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Getting Green by Being Green
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2009

Since coal is the primary fuel for 60 percent of the electrical energy in our area, saving electricity means being green—from less mountaintop removal mining to less global climate change. Burning less fuel oil and natural gas to heat our homes also reduces environmental harm. Fortunately, there are federal and state incentives for saving energy.

Since coal is the primary fuel for 60 percent of the electrical energy in our area, saving electricity means being green—from less mountaintop removal mining to less global climate change. Burning less fuel oil and natural gas to heat our homes also reduces environmental harm. Fortunately, there are federal and state incentives for saving energy.

The 2009 American Recovery and Reinvestment Act (also known as the “stimulus bill”) provides a 30 percent tax credit of up to $1,500 through 2010 for homeowners to make their houses more efficient, including installing new windows, doors, insulation, and heating equipment. In addition, there is an unlimited 30 percent tax credit through 2016 for installing solar or wind systems and geothermal heat pumps. There are also attractive tax deductions for owners of commercial buildings. For details, see energystar.gov/taxcredits.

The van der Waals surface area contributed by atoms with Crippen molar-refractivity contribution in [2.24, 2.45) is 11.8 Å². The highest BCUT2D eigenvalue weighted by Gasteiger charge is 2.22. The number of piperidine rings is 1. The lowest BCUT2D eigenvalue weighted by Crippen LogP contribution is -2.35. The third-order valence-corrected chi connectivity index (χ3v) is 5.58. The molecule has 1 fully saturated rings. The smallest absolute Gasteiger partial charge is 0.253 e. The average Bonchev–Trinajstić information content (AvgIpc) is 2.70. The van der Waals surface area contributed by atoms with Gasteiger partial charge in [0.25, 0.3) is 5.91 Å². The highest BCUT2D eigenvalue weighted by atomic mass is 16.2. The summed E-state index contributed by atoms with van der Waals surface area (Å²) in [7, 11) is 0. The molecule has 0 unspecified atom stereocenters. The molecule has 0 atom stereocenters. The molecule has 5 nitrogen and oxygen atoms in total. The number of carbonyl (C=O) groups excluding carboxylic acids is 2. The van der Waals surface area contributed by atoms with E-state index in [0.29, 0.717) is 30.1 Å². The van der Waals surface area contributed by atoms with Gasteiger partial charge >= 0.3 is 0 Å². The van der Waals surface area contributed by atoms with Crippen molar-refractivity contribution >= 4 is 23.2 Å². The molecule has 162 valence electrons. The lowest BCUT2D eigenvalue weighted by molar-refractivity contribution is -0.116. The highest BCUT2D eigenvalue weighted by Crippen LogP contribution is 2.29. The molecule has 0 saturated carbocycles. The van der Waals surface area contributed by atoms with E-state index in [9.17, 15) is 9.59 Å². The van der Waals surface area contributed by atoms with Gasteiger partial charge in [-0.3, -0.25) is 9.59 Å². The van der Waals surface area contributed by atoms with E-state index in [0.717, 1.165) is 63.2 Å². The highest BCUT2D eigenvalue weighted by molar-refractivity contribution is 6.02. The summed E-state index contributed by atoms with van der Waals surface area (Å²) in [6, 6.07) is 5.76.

There are many programs through the 2007 Empower Maryland legislation that offer incentives to individuals and businesses to save energy. Contact your local electric utility to learn more about these grants:

 

BGE:

http://bgesmartenergy.com/

PEPCO and Delmarva Power:

https://energywiserewards.pepco.com/ (includes a free digital thermostat)

SMECO:

http://www.smeco.coop/save/

Allegheny Power: www.alleghenypower.com

/EngConserv/MD/ResEECMd.asp

 

See a database of incentives for renewables and efficiency at www.dsireusa.org.

> 2009 Table of Contents

   
   

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